# Linear Search

### Linear Search

When no further information is given about the searched data, the obvious approach is to proceed sequentially through the array in order to increase step by step the size of the section, where the desired element is known not to exist. This approach is called linear search. There are two conditions which terminate the search:
1. The element is found, i.e. ai = x.
2. The entire array has been scanned, and no match was found.

This results in the following algorithm:
i := 0;
WHILE (i < N) & (a[i] # x) DO INC(i) END Note that the order of the terms in the Boolean expression is relevant. The invariant, i.e the condition satisfied before each incrementing of the index i, is
(0

i < N) & (Ak : 0

k < i : ak

x)
expressing that for all values of k less than i no match exists. From this and the fact that the search terminates only if the condition in the while-clause is false, the resulting condition is derived as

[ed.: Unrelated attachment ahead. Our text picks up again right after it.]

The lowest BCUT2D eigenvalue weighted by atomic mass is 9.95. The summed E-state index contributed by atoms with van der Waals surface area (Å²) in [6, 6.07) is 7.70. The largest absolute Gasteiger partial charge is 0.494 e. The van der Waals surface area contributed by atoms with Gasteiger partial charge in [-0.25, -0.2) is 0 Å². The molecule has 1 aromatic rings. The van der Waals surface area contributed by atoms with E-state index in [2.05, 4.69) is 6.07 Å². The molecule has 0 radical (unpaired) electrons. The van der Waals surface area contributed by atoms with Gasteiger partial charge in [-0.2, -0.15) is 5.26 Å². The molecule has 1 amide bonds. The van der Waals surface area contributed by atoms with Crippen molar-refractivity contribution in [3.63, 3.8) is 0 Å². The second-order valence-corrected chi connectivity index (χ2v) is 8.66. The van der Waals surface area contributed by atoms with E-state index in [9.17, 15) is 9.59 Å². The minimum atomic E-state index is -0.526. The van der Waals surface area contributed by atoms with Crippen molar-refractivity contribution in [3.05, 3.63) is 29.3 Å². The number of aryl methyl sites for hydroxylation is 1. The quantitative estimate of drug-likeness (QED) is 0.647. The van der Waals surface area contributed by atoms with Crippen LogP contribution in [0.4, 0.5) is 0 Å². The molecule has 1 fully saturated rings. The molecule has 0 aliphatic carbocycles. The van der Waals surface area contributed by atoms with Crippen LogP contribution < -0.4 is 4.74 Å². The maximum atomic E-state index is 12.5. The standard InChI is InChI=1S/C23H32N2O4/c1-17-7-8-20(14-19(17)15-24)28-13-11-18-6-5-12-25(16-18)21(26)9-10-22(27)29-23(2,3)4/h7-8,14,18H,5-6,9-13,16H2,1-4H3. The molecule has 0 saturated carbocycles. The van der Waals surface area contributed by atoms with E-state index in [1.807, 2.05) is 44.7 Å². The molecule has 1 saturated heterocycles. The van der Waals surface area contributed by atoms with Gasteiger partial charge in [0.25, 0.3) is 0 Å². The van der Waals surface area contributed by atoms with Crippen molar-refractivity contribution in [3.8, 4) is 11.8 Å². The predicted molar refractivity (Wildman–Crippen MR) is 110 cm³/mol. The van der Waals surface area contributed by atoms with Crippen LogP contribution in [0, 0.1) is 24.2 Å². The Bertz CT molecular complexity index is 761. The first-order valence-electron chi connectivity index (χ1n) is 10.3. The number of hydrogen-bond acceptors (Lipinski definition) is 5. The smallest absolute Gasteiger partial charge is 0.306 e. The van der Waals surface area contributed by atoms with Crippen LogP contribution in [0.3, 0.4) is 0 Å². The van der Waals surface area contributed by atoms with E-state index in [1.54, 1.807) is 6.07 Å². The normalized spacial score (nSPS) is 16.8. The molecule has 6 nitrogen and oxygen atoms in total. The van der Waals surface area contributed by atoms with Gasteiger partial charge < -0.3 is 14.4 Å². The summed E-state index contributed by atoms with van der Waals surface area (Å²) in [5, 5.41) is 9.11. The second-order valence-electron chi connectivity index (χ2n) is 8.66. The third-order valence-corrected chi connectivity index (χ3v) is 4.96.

((i = N) OR (ai = x )) & (Ak : 0 < k < i : ak

x)
This condition not only is our desired result, but also implies that when the algorithm did find a match, it found the one with the least index, i.e. the first one. i = N implies that no match exists.

Termination of the repetition is evidently guaranteed, because in each step i is increased and therefore certainly will reach the limit N after a finite number of steps; in fact, after N steps, if no match exists.

Each step evidently requires the incrementing of the index and the evaluation of a Boolean expression. Could this task be simplifed, and could the search thereby be accelerated? The only possibility lies in finding a simplification of the Boolean expression which notably consists of two factors. Hence, the only chance for finding a simpler solution lies in establishing a condition consisting of a single factor that implies both factors. This is possible only by guaranteeing that a match will be found, and is achieved by posting an additional element with value x at the end of the array. We call this auxiliary element a sentinel, because it prevents the search from passing beyond the index limit. The array a is now declared as
a: ARRAY N+1 OF INTEGER
and the linear search algorithm with sentinel is expressed by
a[N] := x; i := 0;
WHILE a[i] # x DO INC(i) END
The resulting condition, derived from the same invariant, i = N implies that no match (except that for the sentinel) was encountered.